In the current economic environment, which fluctuates between cautious optimism and pragmatic risk aversion, investors are increasingly recognizing the importance of evaluating investment performance over economic cycles. More so, these investors are having to question the time horizon that they consider a “market cycle”.

When we think of a typical market cycle, the image that comes to mind is the following stages:

Source: ETF Trends | Business Cycle

  • Early: A period of recovery from a recession, involving positive economic activity at an accelerating rate of growth.
  • Mid: A more modest rate of growth over a longer time period, in which economic activity is still robust.
  • Late: This is where “peak” occurs. There is a notably slower growth rate where the economy is “overheating”, creating inflationary pressures and a tight labour market.
  • Recession: Contracting economic activity where profits are declining, and credit is hard to come by or is expensive. Eventually, fiscal policy makers institute friendly policies to try to stimulate growth.

Most experts would say that the global economy seems to be trending towards desynchronization. That is, multiple economies are experiencing features indicative of multiple stages (Late Cycle and Early Cycle specifically). Closer to home, the market appears to be in a Late Cycle phase, with policy makers trying to engineer a soft landing for the economy.

From 1945-2020 the typical peak to peak cycle length in the United States was about 6.25 years, according to the National Bureau of Economic Research. However, these cycles vary in length and are tough to accurately predict. For example, the market cycle ending (peak to peak) February 2020 lasted just over 12 years. The same peak to peak measure ending December 2007, in comparison, lasted almost 8 years.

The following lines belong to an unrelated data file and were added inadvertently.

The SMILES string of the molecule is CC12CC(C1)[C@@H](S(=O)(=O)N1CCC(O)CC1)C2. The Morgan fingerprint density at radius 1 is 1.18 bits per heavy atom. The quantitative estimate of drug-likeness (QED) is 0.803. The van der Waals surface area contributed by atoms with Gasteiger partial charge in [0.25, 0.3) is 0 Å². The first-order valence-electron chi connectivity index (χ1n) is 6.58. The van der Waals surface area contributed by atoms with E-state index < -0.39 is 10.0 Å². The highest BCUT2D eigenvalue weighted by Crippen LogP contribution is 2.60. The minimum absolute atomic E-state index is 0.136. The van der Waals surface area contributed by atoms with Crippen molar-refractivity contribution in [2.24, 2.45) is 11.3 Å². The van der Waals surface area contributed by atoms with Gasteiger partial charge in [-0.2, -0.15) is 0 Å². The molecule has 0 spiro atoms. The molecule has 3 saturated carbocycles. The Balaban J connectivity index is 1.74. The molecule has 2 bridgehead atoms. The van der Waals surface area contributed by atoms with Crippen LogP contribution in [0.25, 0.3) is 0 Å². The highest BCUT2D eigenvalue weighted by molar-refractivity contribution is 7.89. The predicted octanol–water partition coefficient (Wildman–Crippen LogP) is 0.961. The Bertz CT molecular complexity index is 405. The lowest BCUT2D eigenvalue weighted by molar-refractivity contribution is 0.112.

In fact, when we consider the commonly understood metric of a recession (two consecutive quarters of economic contraction), we find that it can be rather arbitrary and should not always be a cause for alarm bells. It is often exceedingly difficult to capture the patterns and underlying reasoning that results in prolonged contraction (has aggregate demand fallen below supply, is the wider economy adjusting to depressed supply levels, have supply and demand interacted in a way resulting in a “low growth trap1“?). Furthermore, the interplay of lagging indicators and leading indicators leads to further complications in attempting to neatly label an economic period.

Investors should not get too attached to “4-5 year market cycles” as is the commonly held belief in the investment world. Instead, investors should adopt a longer-term view of investments and subsequent returns; not defining the cyclicality of the economy using pre-determined, fixed timeframes. In fact, we have lived through numerous business cycles defined by abnormal length in the last 150 years. Since 1990, these cycles have had an average length of about 10 years.

Rather than dwelling on historical performance over the past four years, investors should focus on future-proofing their portfolios and adopting a forward-looking approach. Key principles to guide investor decision-making, extending beyond performance evaluation over fixed timeframes, include the following: